I mostly go for vertical frame as it looks better in any gadget, as well as in the blog page.

Lighting Setup and Tips

I do not own any light setup and hence all my photographs are shot in natural light. My house is well lit and has light coming in all day from all directions.

As I do not have any artificial lights I have no other option but to play with Natural light and Natural light having its own character, makes it more interesting and beautiful.

I love shooting in diffused as well as harsh light. Natural light keeps changing during the day and every kind of light is beautiful.

This picture was shot in the afternoon at 4pm. As I was going with a rustic look I wanted my pictures to be dark and moody with just the cookies being lit. This picture was shot with a huge window on the left.

So I have diffused the light by covering the whole window with curtains with just a small gap to let in light just on the cookies and the dusting.

I love the play of shadows and hence i never try to diffuse them. I keep my photographs as close to the actual scene as possible.

I always use a tripod and this being an action picture it was important that I use a tripod. Taking this picture was no less than a circus, as I was shooting it alone and I did not have a remote then.

I had set the lens to manual mode and fixed the focus on the cookie. I had to dust it with my right hand and had to click with my left. I did few trials to make sure the focus was right and to make sure my hand was in the right position while dusting.

I then started shooting it continuously while dusting. In hindsight I thought I could have used self timer with multiple clicks instead of clicking and dusting. I sure did get the picture I had imagined but may be I could have done it easily.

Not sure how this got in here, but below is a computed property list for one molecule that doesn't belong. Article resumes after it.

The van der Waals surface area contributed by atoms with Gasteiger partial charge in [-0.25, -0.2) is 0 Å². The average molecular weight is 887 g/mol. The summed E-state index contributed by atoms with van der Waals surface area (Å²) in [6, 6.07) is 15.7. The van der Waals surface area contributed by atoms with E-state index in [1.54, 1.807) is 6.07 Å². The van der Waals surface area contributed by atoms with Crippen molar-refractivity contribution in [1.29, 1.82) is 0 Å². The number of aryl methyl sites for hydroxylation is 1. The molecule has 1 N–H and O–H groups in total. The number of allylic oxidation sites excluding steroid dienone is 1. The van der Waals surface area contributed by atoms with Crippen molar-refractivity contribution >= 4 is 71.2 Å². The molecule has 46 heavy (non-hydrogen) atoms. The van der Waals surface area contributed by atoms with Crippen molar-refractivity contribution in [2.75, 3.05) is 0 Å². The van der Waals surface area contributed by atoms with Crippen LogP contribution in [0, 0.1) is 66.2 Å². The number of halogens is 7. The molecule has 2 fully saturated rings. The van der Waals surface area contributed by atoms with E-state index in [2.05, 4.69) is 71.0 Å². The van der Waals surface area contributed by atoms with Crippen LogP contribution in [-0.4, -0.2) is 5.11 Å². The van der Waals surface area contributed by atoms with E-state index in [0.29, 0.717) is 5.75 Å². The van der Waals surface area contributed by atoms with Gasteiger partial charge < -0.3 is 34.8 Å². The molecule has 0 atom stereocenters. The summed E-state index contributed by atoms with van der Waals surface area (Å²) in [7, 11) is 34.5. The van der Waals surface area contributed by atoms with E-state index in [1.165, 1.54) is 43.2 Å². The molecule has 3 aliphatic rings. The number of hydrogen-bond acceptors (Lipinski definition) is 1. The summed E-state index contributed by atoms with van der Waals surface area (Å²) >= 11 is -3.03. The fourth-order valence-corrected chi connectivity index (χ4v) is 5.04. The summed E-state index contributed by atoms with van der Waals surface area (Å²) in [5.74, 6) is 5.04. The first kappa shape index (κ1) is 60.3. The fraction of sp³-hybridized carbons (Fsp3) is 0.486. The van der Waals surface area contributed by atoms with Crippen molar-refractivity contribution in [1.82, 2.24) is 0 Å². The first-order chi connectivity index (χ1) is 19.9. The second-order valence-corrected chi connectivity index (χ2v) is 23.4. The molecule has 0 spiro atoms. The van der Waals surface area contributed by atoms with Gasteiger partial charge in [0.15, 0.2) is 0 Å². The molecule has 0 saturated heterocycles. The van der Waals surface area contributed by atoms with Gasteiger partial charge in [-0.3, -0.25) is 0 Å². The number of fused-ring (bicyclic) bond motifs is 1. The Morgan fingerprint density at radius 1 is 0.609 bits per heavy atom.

Food Styling and Prop Styling

I believe that styling and composition are very personal and that there is nothing wrong or right in styling. I follow my heart when it comes to styling.

As I have mentioned earlier, I was looking for a rustic look. So I have used rustic wooden planks for the background and the base and vintage powder tin box. This particular photograph doesn’t have much of props though.

This photograph is one cookie in focus with icing sugar being dusted on it. Dusting was something that I had planned, but the wave in the dusting was I can say just luck.

While styling, I always keep a few things in the series consistent to keep harmony in the story. For e.g. the background or the props or the lighting. It makes all the photographs in the series belong to the same family.

Post Processing Tips

I use Nikon’s Capture NX-D and Photoshop for post production.

There weren’t many adjustments made to this picture. Only cropping and a slight adjustment in the curves and watermark.

Cropping to get a better composition and frame and adjustments in the curves to make the picture a little darker than what it was. I do the settings mostly in the camera while shooting to achieve the desired result and hence I do not do much of post production.

I use Photoshop for re-sizing the picture and for watermark.

7 Quick Tips for Food Bloggers

  1. Enjoy what you do. Follow your heart.
  2. Know your camera well and just experiment till you find your own style.
  3. ‘First you eat with your eyes’ so always make the food look appetising.
  4. Concentrate on the texture of the food.
  5. Style your food and photograph it in a way, that you would want your audience to see it.
  6. Try to tell the story clearly.
  7. Get inspired and learn by joining food photography and styling forums. Pinterest is a great source of inspiration and everyone needs a good inspiration.